Nine times the fun equals wacky memories


Let's talk wacky golf stuff: unusual experiences that happen on the golf course, memories that will last a long time, stories you'll tell for years and years or stories you'll bury forever.

Remember the "ready golf" phase? Play quickly, keep up the pace, and finish a round of golf in less than an hour and a half. Yeah, that was fun. Or the "Hit the Hundred" challenge? Play 100 holes of golf and enjoy every stroke of it. That was even more fun.

Then there are those weird golf tournaments, too. Recall the GOBO ones. The "Golf our Brains Out" tournaments sure did significantly improve the integrity of the game. Tee off sitting on a toilet. Play one hole reverse-handed. Tee off using a driver that has a flexible shaft. Best of all, down a shooter of an adult beverage on each hole before teeing off. I don't remember that one all too well. Go figure. Did come away with a different perspective of the game, though.

Phil Weidinger, owner of Weidinger Public Relations, has had his share of these offbeat ideas. Phil has his business in the Carson Valley and works closely with the Carson City Convention and Visitors Bureau and the Carson Valley Chamber of Commerce and Visitors Authority.

His love of golf keyed his imagination many years ago: How best to present the nine golf courses of Carson Valley to the world.

Enter the Divine Nine. The concept behind the Divine Nine event is to demonstrate the quality and variety of golf that the area's nine courses offer visitors and locals by enjoying all the courses in one day. When pressed, Phil agrees that copious amounts of Jack Daniel's influenced his final result.

To actuate the idea, Phil has been inviting the golf media from Nevada and neighboring states to experience the Divine Nine.

Here's what happens: First, a top- notch welcome reception at the Carson Valley Inn in Minden. The CVI is a lodge-like relaxing hotel. Get the itinerary for the next day, ask questions, down hors d'ouevres and cocktails, talk story and over-talk our golf games. The plan: Play nine courses, two signature holes at each, in one day, with food and several hydration stations strategically placed at each course. Wacky? A little bit.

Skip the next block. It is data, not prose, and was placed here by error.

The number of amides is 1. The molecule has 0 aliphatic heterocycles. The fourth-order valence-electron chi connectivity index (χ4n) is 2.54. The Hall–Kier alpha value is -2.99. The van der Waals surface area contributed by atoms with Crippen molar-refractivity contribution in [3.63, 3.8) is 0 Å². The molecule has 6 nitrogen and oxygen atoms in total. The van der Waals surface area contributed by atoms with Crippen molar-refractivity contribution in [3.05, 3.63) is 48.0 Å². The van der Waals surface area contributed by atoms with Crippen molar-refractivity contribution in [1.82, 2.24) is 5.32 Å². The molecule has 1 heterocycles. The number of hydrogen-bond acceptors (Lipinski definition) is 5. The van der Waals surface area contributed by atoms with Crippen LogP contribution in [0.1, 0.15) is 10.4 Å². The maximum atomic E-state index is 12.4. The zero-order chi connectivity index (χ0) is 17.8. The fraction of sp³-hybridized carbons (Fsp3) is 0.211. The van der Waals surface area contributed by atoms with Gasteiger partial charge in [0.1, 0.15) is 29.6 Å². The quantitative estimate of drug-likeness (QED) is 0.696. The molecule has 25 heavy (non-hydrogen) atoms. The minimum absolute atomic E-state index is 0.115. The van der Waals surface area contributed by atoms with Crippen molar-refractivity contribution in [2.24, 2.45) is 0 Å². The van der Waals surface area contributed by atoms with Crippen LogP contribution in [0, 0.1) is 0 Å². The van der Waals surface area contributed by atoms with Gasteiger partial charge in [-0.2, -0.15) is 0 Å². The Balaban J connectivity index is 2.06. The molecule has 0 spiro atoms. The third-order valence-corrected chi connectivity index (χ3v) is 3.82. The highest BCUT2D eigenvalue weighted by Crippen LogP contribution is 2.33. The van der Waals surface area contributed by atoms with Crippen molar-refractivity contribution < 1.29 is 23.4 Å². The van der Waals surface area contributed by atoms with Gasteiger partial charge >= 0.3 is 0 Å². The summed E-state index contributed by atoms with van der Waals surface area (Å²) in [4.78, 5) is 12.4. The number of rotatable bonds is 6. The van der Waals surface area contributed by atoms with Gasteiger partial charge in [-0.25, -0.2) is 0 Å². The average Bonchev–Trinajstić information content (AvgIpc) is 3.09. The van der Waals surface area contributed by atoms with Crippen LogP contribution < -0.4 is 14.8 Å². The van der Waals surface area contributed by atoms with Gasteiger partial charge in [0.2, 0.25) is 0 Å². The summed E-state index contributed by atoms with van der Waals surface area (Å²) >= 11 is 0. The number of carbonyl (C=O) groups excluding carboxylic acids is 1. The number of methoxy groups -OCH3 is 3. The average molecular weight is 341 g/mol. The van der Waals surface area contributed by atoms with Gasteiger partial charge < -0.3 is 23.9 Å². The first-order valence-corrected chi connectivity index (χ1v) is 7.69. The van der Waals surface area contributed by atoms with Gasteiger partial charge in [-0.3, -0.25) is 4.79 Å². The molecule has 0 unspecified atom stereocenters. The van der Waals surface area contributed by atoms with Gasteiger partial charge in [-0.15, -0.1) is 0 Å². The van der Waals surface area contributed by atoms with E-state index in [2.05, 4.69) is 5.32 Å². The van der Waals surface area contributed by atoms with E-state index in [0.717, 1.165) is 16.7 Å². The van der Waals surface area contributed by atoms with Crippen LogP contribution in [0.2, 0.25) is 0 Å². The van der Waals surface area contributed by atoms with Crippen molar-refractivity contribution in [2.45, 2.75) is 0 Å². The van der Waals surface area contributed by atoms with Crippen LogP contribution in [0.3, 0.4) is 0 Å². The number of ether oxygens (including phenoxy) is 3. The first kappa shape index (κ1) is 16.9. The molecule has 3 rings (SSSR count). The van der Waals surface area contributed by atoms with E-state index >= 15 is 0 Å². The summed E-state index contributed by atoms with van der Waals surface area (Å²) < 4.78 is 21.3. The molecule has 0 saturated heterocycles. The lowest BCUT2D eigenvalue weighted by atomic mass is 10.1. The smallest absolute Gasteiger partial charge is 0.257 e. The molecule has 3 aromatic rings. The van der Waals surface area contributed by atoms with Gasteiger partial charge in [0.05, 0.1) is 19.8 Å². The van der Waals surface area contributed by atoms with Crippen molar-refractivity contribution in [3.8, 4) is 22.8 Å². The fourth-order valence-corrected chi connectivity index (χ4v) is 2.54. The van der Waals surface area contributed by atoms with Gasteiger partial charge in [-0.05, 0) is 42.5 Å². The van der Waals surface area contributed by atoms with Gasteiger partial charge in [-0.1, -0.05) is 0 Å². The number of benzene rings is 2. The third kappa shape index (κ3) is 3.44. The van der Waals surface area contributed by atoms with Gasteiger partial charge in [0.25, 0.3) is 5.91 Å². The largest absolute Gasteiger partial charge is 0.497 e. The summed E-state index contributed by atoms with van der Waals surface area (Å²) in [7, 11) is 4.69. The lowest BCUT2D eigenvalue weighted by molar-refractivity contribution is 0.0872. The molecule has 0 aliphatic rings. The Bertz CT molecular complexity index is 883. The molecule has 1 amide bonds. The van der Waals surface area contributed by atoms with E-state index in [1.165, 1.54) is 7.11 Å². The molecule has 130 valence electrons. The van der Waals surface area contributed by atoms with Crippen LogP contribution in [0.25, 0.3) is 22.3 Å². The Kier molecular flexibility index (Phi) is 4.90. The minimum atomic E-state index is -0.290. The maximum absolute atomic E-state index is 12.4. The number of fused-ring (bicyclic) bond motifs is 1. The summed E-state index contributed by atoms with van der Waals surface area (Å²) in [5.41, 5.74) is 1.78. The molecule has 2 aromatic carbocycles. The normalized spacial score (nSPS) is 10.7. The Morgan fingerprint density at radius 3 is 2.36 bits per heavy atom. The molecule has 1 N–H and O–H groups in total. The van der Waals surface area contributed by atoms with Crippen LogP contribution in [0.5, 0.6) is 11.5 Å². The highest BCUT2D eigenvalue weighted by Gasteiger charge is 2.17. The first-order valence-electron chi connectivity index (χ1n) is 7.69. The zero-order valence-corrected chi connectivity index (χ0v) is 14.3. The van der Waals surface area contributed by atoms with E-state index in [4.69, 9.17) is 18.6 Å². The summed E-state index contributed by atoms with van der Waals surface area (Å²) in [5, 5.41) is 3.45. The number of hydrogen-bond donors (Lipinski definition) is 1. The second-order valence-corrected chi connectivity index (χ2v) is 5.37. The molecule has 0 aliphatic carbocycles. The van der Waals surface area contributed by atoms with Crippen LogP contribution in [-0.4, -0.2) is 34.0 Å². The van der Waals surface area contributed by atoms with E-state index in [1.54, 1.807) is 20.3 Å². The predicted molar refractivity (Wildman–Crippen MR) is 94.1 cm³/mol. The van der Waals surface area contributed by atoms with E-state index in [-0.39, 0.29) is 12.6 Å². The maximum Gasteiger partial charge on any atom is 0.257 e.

We boarded the bus at 6:45 a.m., clubs in tow. We stopped and played all nine courses, hydrated ourselves many times, laughed, joked, played great golf, played miserable golf, sampled cocktails on the links and wound up with a great dinner at JT Basque restaurant in Gardnerville.

The golf was pretty nice. At all nine courses at the seven facilities we visited, we were faced with challenging golf, tough shots and rewarding results. And you won't meet any finer golf professionals than at these courses. The scene of the crimes: Genoa Lakes Resort, Genoa Lakes, Sunridge, Empire Ranch, Dayton Valley, Eagle Valley East, Eagle Valley West, Silver Oaks and Carson Valley.

Twenty golfers, nine courses, two holes, nine times. Tensomes on the tee. Golf balls everywhere. Couldn't have asked for a better time.

The stats? Here we go. The "course" we played was a par-76, 6,956 yards, a course rating of 76 and a slope of 136 (the average slope is 117). Our group lost 97 balls, had 53 pars, 94 bogeys and 104 doubles and reached 33 snowmen and higher during the day.

The high level of play resulted in three birds. On average, each golfer shot 29 over par, scores going up as the day progressed.

Our efforts resulted in more than 1,400 photos and recorded colorful language bites reached near infinity. More important, 106 bottles of beer, eight bottles of wine, 111 drinks at the reception, 33 cocktails at the courses, 74 bottles of water, 23 sports drinks and five Red Bulls were consumed as we carefully critiqued all the courses.

Full and satisfied, we headed back to the CVI at 9:15 p.m., 14 hours and 30 minutes later.

Would I golf the Divine Nine media outing again? Darn right. Everybody has to do something wacky at times. The Carson Valley and its course are only 411 miles from Las Vegas. Close enough to enjoy golf at its best - try it out.

John Asay is a longtime golfer and local freelance writer. Contact him at jasay@reviewjournal.com.

 

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